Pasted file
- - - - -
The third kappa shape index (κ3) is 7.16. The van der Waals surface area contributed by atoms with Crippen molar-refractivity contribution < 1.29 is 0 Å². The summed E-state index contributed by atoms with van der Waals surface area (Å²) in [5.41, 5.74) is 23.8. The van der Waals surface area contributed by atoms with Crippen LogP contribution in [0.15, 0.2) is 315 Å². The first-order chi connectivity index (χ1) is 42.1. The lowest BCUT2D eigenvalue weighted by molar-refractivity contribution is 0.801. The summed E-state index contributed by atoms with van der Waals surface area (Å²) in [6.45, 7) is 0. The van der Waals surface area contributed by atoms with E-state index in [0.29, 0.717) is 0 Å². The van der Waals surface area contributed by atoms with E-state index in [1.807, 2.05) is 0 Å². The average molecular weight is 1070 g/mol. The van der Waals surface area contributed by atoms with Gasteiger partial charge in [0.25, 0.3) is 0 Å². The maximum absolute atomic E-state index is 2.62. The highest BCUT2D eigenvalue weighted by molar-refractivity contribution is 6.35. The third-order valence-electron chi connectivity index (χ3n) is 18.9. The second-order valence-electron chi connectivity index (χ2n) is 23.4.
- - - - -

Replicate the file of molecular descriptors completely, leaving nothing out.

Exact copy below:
The third kappa shape index (κ3) is 7.16. The van der Waals surface area contributed by atoms with Crippen molar-refractivity contribution < 1.29 is 0 Å². The summed E-state index contributed by atoms with van der Waals surface area (Å²) in [5.41, 5.74) is 23.8. The van der Waals surface area contributed by atoms with Crippen LogP contribution in [0.15, 0.2) is 315 Å². The first-order chi connectivity index (χ1) is 42.1. The lowest BCUT2D eigenvalue weighted by molar-refractivity contribution is 0.801. The summed E-state index contributed by atoms with van der Waals surface area (Å²) in [6.45, 7) is 0. The van der Waals surface area contributed by atoms with E-state index in [0.29, 0.717) is 0 Å². The van der Waals surface area contributed by atoms with E-state index in [1.807, 2.05) is 0 Å². The average molecular weight is 1070 g/mol. The van der Waals surface area contributed by atoms with Gasteiger partial charge in [0.25, 0.3) is 0 Å². The maximum absolute atomic E-state index is 2.62. The highest BCUT2D eigenvalue weighted by molar-refractivity contribution is 6.35. The third-order valence-electron chi connectivity index (χ3n) is 18.9. The second-order valence-electron chi connectivity index (χ2n) is 23.4.